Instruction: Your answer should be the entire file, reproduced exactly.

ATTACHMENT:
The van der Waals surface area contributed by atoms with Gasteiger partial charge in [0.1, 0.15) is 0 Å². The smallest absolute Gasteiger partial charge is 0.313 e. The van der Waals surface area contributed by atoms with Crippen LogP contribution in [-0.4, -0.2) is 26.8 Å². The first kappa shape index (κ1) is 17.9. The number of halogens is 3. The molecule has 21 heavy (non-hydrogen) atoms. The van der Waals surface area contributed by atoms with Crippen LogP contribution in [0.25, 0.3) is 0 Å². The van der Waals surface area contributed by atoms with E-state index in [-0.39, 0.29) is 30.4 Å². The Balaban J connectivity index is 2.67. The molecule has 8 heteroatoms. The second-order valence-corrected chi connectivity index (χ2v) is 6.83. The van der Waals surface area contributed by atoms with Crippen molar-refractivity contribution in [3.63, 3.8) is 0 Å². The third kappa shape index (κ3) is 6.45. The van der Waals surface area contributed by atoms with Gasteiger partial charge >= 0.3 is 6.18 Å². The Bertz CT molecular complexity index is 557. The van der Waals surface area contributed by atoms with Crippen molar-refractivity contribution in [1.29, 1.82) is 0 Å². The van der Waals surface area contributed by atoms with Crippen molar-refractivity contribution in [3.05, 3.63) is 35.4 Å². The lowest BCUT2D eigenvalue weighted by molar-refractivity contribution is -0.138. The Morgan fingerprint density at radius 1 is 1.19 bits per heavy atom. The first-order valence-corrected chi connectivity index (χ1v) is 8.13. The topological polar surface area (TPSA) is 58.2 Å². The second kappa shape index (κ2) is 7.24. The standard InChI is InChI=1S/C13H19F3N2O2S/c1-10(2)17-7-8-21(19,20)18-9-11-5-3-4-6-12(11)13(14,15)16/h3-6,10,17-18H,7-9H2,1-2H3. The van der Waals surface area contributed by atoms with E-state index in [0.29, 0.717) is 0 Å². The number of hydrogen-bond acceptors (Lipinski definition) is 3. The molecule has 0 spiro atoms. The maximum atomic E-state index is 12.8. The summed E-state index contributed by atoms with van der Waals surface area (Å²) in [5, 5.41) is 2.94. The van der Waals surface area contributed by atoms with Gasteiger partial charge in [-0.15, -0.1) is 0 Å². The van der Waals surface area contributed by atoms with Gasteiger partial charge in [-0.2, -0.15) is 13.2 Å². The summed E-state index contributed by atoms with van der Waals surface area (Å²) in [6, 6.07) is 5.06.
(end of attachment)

The van der Waals surface area contributed by atoms with Gasteiger partial charge in [0.1, 0.15) is 0 Å². The smallest absolute Gasteiger partial charge is 0.313 e. The van der Waals surface area contributed by atoms with Crippen LogP contribution in [-0.4, -0.2) is 26.8 Å². The first kappa shape index (κ1) is 17.9. The number of halogens is 3. The molecule has 21 heavy (non-hydrogen) atoms. The van der Waals surface area contributed by atoms with Crippen LogP contribution in [0.25, 0.3) is 0 Å². The van der Waals surface area contributed by atoms with E-state index in [-0.39, 0.29) is 30.4 Å². The Balaban J connectivity index is 2.67. The molecule has 8 heteroatoms. The second-order valence-corrected chi connectivity index (χ2v) is 6.83. The van der Waals surface area contributed by atoms with Crippen molar-refractivity contribution in [3.63, 3.8) is 0 Å². The third kappa shape index (κ3) is 6.45. The van der Waals surface area contributed by atoms with Gasteiger partial charge >= 0.3 is 6.18 Å². The Bertz CT molecular complexity index is 557. The van der Waals surface area contributed by atoms with Crippen molar-refractivity contribution in [1.29, 1.82) is 0 Å². The van der Waals surface area contributed by atoms with Crippen molar-refractivity contribution in [3.05, 3.63) is 35.4 Å². The lowest BCUT2D eigenvalue weighted by molar-refractivity contribution is -0.138. The Morgan fingerprint density at radius 1 is 1.19 bits per heavy atom. The first-order valence-corrected chi connectivity index (χ1v) is 8.13. The topological polar surface area (TPSA) is 58.2 Å². The second kappa shape index (κ2) is 7.24. The standard InChI is InChI=1S/C13H19F3N2O2S/c1-10(2)17-7-8-21(19,20)18-9-11-5-3-4-6-12(11)13(14,15)16/h3-6,10,17-18H,7-9H2,1-2H3. The van der Waals surface area contributed by atoms with E-state index in [0.29, 0.717) is 0 Å². The number of hydrogen-bond acceptors (Lipinski definition) is 3. The molecule has 0 spiro atoms. The maximum atomic E-state index is 12.8. The summed E-state index contributed by atoms with van der Waals surface area (Å²) in [5, 5.41) is 2.94. The van der Waals surface area contributed by atoms with Gasteiger partial charge in [-0.15, -0.1) is 0 Å². The van der Waals surface area contributed by atoms with Gasteiger partial charge in [-0.2, -0.15) is 13.2 Å². The summed E-state index contributed by atoms with van der Waals surface area (Å²) in [6, 6.07) is 5.06.